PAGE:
What We Know About CBD and Pregnancy
Cannabidiol, or CBD, is gaining notoriety around the world of medicine and the general public as well for being a pain suppressant, muscle relaxer, anxiolytic, and even an antiemetic. Chances are, if you are interested in natural remedies for certain ailments, then you have heard of CBD. Even though CBD is just one of the many cannabinoids from the hemp or cannabis plant. THC, or tetrahydrocannabinol, still remains illegal for many parts of the world due to its psychoactive properties. For pregnant mothers, specifically in the first trimester, pain and nausea are major problems. So, one would wonder if CBD could be a safe approach to helping those ailments.
CBD is mainly derived from the hemp plant and is where most of the health benefits come from. One thing to understand is that CBD is non-psychoactive compared to its close cousin THC. THC would bring the psychoactive effects that some pursue from the cannabis plant, and is responsible for the “high” feeling. CBD will not bring this, which is appealing to many people. CBD also avoids some of the risks that THC has. CBD is legal if the product contains less than .3% THC and only derived from hemp (with differences depending on the state). However, .3% THC is a trace amount that is still capable of impacting pregnancy, as we will review.
In the research field, CBD is quickly advancing, while THC has been studied for decades, and what research can say right away is that pregnant women should avoid using cannabis, let alone smoking anything.
Why THC is not for pregnant women
THC is capable of being absorbed through the placenta, and some studies show that this chemical can affect the development of the baby. One study found that pregnant mothers who routinely smoked cannabis did not find an increase in perinatal mortality, but did, in fact, have shorter birth times with smaller head circumferences. Another study reviewed the effects of THC on prenatal, perinatal and neonatal stages of pregnancy. The review found that, during perinatal pregnancy, consumption of THC leads to lower birth weight. The medical field currently suggests that cannabis use and the use of THC has negative impacts on development, and still needs more research. Dr. Marcel Bonn-Miller, a researcher at the University of Pennsylvania Perelman School of Medicine said, “The more we study cannabis use during pregnancy, the more we are realizing how harmful it can be.” It is unethical to have pregnant women use cannabis for research, and is difficult to conduct research. Another study in 2016 even reviewed pregnant women who smoked both tobacco and cannabis. Results concluded that routinely smoking both in combination had an increased risk than using one or the other. It is a complicated question also because of the different stages of pregnancy, all of which have critical developmental stages. But how does this compare to cannabidiol (CBD)?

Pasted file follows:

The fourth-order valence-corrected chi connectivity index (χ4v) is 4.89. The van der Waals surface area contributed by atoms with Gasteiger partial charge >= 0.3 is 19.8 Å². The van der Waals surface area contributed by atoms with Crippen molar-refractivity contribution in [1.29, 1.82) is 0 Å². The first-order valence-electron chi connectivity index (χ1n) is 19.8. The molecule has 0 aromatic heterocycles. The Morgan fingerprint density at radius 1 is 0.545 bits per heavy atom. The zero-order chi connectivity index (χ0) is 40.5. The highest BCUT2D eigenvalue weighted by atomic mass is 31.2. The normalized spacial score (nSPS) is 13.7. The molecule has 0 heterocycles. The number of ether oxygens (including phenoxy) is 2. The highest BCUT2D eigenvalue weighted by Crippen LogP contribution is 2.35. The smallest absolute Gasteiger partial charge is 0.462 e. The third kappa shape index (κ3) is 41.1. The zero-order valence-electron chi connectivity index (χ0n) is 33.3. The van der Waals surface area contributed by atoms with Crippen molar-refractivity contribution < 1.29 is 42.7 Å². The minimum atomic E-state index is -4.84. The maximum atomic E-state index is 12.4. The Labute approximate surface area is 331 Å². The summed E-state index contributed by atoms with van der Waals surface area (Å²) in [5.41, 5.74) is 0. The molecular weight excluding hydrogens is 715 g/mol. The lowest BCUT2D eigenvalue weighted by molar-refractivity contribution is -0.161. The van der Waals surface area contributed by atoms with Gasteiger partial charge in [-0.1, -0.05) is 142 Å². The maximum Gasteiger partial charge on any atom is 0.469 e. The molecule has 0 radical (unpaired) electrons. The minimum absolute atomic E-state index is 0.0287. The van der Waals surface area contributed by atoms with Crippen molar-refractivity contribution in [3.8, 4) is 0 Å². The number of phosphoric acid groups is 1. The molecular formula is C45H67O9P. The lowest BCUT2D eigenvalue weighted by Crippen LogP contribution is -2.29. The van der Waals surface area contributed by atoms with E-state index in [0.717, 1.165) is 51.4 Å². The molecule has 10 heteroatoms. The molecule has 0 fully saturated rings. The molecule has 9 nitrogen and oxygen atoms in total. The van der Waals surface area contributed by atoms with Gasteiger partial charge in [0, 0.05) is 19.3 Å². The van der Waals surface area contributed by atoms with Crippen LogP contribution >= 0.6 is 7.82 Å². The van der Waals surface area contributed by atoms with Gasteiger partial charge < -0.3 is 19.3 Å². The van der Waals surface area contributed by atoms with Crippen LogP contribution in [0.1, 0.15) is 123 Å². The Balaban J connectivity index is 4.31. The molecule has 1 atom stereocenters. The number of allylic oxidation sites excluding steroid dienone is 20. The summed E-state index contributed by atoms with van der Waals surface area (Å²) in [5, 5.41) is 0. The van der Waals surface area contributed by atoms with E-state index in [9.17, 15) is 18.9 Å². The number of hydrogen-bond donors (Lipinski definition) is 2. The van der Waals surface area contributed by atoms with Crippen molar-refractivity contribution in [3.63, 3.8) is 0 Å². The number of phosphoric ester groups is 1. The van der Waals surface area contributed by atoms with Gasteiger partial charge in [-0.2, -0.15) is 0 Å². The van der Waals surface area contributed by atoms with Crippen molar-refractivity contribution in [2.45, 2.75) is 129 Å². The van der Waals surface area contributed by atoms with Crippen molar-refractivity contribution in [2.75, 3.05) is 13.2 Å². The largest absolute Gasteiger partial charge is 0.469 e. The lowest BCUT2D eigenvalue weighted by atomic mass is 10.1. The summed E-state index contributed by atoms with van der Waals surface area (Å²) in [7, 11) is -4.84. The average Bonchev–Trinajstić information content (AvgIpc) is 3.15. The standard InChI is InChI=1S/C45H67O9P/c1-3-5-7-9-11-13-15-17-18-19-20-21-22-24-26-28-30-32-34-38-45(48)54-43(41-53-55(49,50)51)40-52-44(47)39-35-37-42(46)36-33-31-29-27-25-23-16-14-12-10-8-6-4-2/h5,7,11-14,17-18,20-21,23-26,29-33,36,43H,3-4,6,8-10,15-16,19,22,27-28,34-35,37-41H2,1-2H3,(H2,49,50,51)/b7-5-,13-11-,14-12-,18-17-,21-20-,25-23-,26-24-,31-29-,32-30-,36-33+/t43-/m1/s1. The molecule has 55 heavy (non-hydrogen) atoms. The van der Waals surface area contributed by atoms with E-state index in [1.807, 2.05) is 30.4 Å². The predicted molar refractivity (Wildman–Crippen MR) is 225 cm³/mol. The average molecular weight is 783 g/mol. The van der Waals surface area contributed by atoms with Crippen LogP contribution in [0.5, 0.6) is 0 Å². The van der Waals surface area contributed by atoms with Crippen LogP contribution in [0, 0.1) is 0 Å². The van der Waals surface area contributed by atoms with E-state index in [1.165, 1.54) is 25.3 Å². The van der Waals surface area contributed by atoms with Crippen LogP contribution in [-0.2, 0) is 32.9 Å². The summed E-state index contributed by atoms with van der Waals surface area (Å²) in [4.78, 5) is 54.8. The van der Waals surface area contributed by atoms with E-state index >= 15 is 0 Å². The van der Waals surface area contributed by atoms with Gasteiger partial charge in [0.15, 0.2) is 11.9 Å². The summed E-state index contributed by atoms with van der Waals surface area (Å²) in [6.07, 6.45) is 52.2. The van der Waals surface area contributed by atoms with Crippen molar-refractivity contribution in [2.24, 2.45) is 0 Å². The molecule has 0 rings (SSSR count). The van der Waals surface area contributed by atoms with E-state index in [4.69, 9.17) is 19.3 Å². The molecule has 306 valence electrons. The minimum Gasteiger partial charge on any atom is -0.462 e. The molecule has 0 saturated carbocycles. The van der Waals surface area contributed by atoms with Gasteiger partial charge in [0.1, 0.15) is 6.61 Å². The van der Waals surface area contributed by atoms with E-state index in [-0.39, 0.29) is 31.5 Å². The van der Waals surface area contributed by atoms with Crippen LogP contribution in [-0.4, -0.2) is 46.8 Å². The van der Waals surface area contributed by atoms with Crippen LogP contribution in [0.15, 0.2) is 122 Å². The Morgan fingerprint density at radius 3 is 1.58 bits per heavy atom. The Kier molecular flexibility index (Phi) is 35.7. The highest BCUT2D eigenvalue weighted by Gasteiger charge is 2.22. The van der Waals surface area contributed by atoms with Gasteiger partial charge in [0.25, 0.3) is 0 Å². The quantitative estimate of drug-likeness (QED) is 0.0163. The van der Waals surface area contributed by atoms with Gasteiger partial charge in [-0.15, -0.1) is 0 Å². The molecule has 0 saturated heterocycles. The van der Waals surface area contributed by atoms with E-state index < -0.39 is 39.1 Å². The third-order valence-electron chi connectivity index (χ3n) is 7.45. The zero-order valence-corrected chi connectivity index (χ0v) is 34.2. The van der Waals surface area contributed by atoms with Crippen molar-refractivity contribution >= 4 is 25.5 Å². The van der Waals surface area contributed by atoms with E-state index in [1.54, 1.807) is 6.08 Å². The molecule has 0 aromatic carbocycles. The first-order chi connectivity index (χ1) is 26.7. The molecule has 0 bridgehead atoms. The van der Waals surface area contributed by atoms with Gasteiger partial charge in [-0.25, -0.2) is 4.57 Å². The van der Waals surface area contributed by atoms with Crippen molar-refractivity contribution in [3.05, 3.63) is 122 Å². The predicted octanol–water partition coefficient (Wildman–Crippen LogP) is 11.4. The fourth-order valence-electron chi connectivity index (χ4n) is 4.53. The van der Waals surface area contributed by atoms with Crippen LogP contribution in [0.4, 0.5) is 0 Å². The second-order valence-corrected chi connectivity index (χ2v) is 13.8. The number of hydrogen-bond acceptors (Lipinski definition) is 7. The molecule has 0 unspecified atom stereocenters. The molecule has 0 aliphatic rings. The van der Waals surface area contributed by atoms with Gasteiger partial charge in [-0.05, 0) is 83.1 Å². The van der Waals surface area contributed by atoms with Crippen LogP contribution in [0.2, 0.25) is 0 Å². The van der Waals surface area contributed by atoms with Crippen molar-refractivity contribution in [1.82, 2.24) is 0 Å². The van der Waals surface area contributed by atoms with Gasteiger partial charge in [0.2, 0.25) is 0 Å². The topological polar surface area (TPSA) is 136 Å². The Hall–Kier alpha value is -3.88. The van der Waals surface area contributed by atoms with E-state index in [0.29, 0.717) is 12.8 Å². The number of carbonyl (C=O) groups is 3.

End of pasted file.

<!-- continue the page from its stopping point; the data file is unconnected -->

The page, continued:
How could CBD potentially help pregnancy?
CBD is a muscle relaxant and a pain suppressant, both of which are types of medications used for labor, and of course help with aches, cramps, and nausea. According to a poll in 2017, pregnant mothers say that the first trimester is the most difficult due to nausea, headaches, fatigue, and mood change. On the surface, these symptoms could potentially be relieved by CBD but should be reviewed deeper for pregnant women. Again, it is important to establish that the answer for whether it’s safe for pregnant women to use CBD products or not is unclear, as there simply is not enough research yet to suggest that it is.